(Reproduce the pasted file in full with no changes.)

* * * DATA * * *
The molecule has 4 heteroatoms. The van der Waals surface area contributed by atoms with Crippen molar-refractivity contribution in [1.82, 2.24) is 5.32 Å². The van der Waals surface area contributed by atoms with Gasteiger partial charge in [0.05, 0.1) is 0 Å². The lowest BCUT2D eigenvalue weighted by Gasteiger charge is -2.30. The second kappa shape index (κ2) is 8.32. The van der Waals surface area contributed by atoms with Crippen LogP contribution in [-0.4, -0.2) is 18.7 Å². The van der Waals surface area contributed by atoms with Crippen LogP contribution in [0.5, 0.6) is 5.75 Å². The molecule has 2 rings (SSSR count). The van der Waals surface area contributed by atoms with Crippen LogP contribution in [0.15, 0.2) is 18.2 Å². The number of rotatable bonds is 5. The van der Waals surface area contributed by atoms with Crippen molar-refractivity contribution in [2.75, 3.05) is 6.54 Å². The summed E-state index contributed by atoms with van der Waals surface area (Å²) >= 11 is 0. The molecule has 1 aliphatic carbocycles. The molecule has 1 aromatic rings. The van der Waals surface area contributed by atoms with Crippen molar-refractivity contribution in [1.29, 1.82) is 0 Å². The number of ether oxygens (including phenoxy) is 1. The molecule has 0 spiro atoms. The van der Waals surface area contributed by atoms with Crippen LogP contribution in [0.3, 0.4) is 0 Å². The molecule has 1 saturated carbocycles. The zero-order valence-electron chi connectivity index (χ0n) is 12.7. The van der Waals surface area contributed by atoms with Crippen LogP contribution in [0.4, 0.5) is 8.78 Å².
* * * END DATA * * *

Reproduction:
The molecule has 4 heteroatoms. The van der Waals surface area contributed by atoms with Crippen molar-refractivity contribution in [1.82, 2.24) is 5.32 Å². The van der Waals surface area contributed by atoms with Gasteiger partial charge in [0.05, 0.1) is 0 Å². The lowest BCUT2D eigenvalue weighted by Gasteiger charge is -2.30. The second kappa shape index (κ2) is 8.32. The van der Waals surface area contributed by atoms with Crippen LogP contribution in [-0.4, -0.2) is 18.7 Å². The van der Waals surface area contributed by atoms with Crippen LogP contribution in [0.5, 0.6) is 5.75 Å². The molecule has 2 rings (SSSR count). The van der Waals surface area contributed by atoms with Crippen LogP contribution in [0.15, 0.2) is 18.2 Å². The number of rotatable bonds is 5. The van der Waals surface area contributed by atoms with Crippen molar-refractivity contribution in [2.75, 3.05) is 6.54 Å². The summed E-state index contributed by atoms with van der Waals surface area (Å²) >= 11 is 0. The molecule has 1 aliphatic carbocycles. The molecule has 1 aromatic rings. The van der Waals surface area contributed by atoms with Crippen molar-refractivity contribution in [1.29, 1.82) is 0 Å². The number of ether oxygens (including phenoxy) is 1. The molecule has 0 spiro atoms. The van der Waals surface area contributed by atoms with Crippen LogP contribution in [0.3, 0.4) is 0 Å². The molecule has 1 saturated carbocycles. The zero-order valence-electron chi connectivity index (χ0n) is 12.7. The van der Waals surface area contributed by atoms with Crippen LogP contribution in [0.4, 0.5) is 8.78 Å².